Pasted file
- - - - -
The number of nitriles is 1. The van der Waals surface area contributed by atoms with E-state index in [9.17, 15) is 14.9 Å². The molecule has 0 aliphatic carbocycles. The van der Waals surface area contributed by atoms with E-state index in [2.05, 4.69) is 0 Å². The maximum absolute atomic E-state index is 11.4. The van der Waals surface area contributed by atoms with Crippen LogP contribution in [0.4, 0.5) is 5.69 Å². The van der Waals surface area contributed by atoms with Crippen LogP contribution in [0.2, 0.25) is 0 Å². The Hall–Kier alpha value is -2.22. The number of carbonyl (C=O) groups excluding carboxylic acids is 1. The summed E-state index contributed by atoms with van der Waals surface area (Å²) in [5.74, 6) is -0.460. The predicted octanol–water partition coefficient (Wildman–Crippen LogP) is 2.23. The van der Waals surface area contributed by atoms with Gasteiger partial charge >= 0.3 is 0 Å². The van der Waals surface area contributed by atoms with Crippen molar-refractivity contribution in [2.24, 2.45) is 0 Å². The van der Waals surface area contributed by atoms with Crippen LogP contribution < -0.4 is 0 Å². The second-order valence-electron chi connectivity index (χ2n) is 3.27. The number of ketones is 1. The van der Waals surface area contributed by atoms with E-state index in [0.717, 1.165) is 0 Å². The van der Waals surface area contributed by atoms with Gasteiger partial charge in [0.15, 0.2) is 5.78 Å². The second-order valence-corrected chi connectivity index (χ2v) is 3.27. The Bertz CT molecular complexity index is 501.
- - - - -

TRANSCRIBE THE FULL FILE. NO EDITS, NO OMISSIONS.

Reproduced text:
The number of nitriles is 1. The van der Waals surface area contributed by atoms with E-state index in [9.17, 15) is 14.9 Å². The molecule has 0 aliphatic carbocycles. The van der Waals surface area contributed by atoms with E-state index in [2.05, 4.69) is 0 Å². The maximum absolute atomic E-state index is 11.4. The van der Waals surface area contributed by atoms with Crippen LogP contribution in [0.4, 0.5) is 5.69 Å². The van der Waals surface area contributed by atoms with Crippen LogP contribution in [0.2, 0.25) is 0 Å². The Hall–Kier alpha value is -2.22. The number of carbonyl (C=O) groups excluding carboxylic acids is 1. The summed E-state index contributed by atoms with van der Waals surface area (Å²) in [5.74, 6) is -0.460. The predicted octanol–water partition coefficient (Wildman–Crippen LogP) is 2.23. The van der Waals surface area contributed by atoms with Gasteiger partial charge >= 0.3 is 0 Å². The van der Waals surface area contributed by atoms with Crippen molar-refractivity contribution in [2.24, 2.45) is 0 Å². The van der Waals surface area contributed by atoms with Crippen LogP contribution < -0.4 is 0 Å². The second-order valence-electron chi connectivity index (χ2n) is 3.27. The number of ketones is 1. The van der Waals surface area contributed by atoms with E-state index in [0.717, 1.165) is 0 Å². The van der Waals surface area contributed by atoms with Gasteiger partial charge in [0.15, 0.2) is 5.78 Å². The second-order valence-corrected chi connectivity index (χ2v) is 3.27. The Bertz CT molecular complexity index is 501.